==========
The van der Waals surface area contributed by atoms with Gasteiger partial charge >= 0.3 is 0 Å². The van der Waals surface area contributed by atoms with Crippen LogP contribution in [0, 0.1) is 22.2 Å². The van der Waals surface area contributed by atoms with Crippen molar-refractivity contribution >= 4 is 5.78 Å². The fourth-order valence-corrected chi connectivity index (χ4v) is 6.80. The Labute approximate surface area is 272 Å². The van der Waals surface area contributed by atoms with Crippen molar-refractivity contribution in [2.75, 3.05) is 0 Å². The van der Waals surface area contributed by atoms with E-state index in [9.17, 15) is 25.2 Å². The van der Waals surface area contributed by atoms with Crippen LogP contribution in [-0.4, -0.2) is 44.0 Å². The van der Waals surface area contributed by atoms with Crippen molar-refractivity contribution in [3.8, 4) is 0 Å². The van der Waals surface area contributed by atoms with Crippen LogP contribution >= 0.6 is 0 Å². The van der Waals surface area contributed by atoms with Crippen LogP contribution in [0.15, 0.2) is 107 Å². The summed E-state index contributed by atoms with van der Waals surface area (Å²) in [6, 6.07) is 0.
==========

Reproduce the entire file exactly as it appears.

The van der Waals surface area contributed by atoms with Gasteiger partial charge >= 0.3 is 0 Å². The van der Waals surface area contributed by atoms with Crippen LogP contribution in [0, 0.1) is 22.2 Å². The van der Waals surface area contributed by atoms with Crippen molar-refractivity contribution >= 4 is 5.78 Å². The fourth-order valence-corrected chi connectivity index (χ4v) is 6.80. The Labute approximate surface area is 272 Å². The van der Waals surface area contributed by atoms with Crippen molar-refractivity contribution in [2.75, 3.05) is 0 Å². The van der Waals surface area contributed by atoms with E-state index in [9.17, 15) is 25.2 Å². The van der Waals surface area contributed by atoms with Crippen LogP contribution in [-0.4, -0.2) is 44.0 Å². The van der Waals surface area contributed by atoms with Crippen molar-refractivity contribution in [3.8, 4) is 0 Å². The van der Waals surface area contributed by atoms with Crippen LogP contribution >= 0.6 is 0 Å². The van der Waals surface area contributed by atoms with Crippen LogP contribution in [0.15, 0.2) is 107 Å². The summed E-state index contributed by atoms with van der Waals surface area (Å²) in [6, 6.07) is 0.